This left a gap in the trail, approximately 1.6 miles (2.6 km) long, extending from the Dublin side of the Dublin/Pleasanton BART station to Santa Rita Road near the Stoneridge Drive intersection, where the new segment begins.[2]

Beginning in June 2010, the EBRPD, City of Pleasanton, and landscape architects Callander Associates held public meetings to discuss options for completing the trail within the city.[2]

In February 2011, the Pleasanton City Council voted to ratify the EBRPD master plan developed based on these meetings. $4 million in regional and federal grants was allocated to complete this section of the trail.[6] Construction began in May 2013,[7] and the segment opened on July 25, 2014.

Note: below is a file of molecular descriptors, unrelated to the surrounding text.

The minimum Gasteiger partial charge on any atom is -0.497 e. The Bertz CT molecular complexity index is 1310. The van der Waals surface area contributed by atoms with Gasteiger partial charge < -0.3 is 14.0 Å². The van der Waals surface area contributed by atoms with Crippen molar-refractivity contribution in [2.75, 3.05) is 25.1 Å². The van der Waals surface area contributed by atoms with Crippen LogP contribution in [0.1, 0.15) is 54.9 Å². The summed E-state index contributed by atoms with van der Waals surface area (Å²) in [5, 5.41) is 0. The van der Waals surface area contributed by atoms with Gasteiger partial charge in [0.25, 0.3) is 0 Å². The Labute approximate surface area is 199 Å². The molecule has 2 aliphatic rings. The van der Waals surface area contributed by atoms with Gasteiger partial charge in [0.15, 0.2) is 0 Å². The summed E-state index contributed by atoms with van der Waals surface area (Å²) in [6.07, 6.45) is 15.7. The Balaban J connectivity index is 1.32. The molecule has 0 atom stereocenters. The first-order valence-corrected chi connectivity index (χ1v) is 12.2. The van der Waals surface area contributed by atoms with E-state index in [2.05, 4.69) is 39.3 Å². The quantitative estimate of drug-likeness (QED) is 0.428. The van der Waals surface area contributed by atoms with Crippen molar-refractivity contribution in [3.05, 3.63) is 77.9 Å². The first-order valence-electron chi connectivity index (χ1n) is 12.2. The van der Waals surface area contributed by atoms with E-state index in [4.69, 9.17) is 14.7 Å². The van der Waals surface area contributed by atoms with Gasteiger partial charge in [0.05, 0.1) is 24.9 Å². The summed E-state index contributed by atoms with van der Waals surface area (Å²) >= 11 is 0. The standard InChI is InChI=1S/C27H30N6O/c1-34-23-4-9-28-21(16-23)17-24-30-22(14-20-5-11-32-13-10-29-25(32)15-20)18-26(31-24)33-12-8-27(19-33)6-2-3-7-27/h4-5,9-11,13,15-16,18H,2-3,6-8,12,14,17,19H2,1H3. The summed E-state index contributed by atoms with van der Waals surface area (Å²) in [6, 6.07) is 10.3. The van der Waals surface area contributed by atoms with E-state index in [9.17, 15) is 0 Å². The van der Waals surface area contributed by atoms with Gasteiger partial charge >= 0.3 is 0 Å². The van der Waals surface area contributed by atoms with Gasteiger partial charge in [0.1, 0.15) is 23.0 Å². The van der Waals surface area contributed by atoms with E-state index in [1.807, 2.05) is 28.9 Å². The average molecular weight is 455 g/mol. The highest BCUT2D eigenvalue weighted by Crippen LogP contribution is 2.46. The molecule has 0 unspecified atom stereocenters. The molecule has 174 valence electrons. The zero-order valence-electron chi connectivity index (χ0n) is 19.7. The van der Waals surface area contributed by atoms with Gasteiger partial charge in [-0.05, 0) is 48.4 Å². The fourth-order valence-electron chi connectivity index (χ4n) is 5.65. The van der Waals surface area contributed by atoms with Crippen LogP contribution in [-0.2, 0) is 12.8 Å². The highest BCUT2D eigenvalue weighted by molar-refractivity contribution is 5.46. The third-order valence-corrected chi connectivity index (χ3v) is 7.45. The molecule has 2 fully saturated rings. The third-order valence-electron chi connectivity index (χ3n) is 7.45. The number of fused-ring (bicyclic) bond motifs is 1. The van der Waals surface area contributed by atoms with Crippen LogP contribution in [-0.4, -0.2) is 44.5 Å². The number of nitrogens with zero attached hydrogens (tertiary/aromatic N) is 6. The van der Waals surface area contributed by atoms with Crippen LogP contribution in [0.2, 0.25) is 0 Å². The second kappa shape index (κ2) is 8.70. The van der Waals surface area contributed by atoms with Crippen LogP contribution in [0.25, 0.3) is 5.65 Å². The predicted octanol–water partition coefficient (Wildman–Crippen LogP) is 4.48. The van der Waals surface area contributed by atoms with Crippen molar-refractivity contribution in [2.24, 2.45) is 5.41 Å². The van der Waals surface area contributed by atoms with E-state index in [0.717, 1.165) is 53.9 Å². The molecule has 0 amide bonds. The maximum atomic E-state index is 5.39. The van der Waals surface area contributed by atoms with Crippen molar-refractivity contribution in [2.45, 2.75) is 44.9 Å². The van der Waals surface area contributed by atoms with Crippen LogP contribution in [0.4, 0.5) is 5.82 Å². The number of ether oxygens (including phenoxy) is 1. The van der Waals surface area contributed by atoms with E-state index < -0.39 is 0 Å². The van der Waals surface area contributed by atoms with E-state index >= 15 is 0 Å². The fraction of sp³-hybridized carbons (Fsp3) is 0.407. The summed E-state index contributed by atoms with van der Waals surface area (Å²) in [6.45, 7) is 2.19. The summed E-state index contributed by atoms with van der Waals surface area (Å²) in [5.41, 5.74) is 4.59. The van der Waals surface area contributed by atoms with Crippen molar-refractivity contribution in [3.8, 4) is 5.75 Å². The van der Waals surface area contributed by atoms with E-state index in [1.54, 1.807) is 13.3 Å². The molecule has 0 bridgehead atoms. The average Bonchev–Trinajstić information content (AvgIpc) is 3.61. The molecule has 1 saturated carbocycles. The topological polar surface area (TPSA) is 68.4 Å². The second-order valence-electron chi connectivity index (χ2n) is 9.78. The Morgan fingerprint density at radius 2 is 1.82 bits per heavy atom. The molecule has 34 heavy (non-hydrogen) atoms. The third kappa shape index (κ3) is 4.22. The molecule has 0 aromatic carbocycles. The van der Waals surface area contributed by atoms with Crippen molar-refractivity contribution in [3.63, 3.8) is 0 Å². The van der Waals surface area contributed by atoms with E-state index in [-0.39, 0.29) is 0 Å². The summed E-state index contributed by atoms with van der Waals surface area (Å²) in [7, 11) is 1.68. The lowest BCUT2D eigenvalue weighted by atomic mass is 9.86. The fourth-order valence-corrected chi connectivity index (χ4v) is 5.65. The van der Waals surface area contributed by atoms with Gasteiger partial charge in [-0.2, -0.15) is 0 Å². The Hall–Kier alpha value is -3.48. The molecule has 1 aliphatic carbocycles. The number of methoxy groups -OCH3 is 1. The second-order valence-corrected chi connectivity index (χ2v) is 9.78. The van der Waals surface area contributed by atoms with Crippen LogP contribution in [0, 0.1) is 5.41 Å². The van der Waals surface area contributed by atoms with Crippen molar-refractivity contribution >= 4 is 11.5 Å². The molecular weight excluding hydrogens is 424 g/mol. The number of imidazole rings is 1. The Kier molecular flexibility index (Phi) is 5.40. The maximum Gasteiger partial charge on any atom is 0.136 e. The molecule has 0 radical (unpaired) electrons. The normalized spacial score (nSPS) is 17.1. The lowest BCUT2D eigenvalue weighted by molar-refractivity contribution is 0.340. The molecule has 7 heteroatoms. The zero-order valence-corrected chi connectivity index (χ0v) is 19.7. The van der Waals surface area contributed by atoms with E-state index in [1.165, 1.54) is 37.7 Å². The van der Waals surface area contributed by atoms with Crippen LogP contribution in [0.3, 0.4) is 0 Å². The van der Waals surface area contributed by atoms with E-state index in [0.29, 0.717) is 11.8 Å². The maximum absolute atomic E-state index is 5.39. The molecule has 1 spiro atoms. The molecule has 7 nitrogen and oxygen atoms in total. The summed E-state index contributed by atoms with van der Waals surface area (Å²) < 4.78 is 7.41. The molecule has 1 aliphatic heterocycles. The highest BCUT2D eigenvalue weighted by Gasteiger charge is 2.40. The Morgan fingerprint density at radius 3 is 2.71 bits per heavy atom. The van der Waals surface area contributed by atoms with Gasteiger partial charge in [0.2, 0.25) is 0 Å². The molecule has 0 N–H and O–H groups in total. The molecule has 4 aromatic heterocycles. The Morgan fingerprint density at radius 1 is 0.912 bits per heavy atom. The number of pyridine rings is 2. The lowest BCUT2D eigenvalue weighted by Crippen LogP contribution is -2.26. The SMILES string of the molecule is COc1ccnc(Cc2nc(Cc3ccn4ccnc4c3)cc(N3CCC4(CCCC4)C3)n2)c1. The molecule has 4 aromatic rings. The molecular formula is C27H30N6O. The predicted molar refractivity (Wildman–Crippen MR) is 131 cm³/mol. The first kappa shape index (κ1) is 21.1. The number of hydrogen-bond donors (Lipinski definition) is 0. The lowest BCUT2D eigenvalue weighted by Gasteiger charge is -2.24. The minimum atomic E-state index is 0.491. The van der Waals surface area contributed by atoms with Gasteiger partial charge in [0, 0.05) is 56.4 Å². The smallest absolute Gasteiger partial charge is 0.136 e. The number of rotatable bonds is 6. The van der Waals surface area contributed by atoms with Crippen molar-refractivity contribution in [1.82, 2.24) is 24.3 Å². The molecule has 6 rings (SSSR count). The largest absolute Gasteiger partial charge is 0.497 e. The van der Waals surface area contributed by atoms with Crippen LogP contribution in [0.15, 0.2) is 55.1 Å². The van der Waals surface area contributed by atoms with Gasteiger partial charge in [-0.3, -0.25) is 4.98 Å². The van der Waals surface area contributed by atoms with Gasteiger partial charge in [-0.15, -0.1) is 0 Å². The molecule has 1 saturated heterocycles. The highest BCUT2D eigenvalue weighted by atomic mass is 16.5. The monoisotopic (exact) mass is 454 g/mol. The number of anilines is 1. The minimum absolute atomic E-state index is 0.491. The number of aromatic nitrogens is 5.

The project accommodated several obstacles, including routing through an existing business campus, two city parks, a residential development, an apartment complex, and three at-grade crossings of busy roads; it connects with the earlier southern segment at the intersection of two major streets.[8]

In April 2013, a new trail segment opened along Stanley Boulevard on the north side of Shadow Cliffs Lake in unincorporated Alameda County.[9] This leaves a .6 miles (0.97 km) gap between the end of the Pleasanton portion of the trail and the west end of this new segment, which ends at the Livermore city limits on the east end of the segment. The East Pleasanton Specific Plan Project includes plans to complete this gap along future extensions to Busch Road and El Charro Road to Stanley Boulevard.[10]

References[edit]

  1. ^ Dolores Fox Ciardelli (2010-06-11). "Continuing the Iron Horse Trail". Pleasanton Weekly. Retrieved 2011-01-08.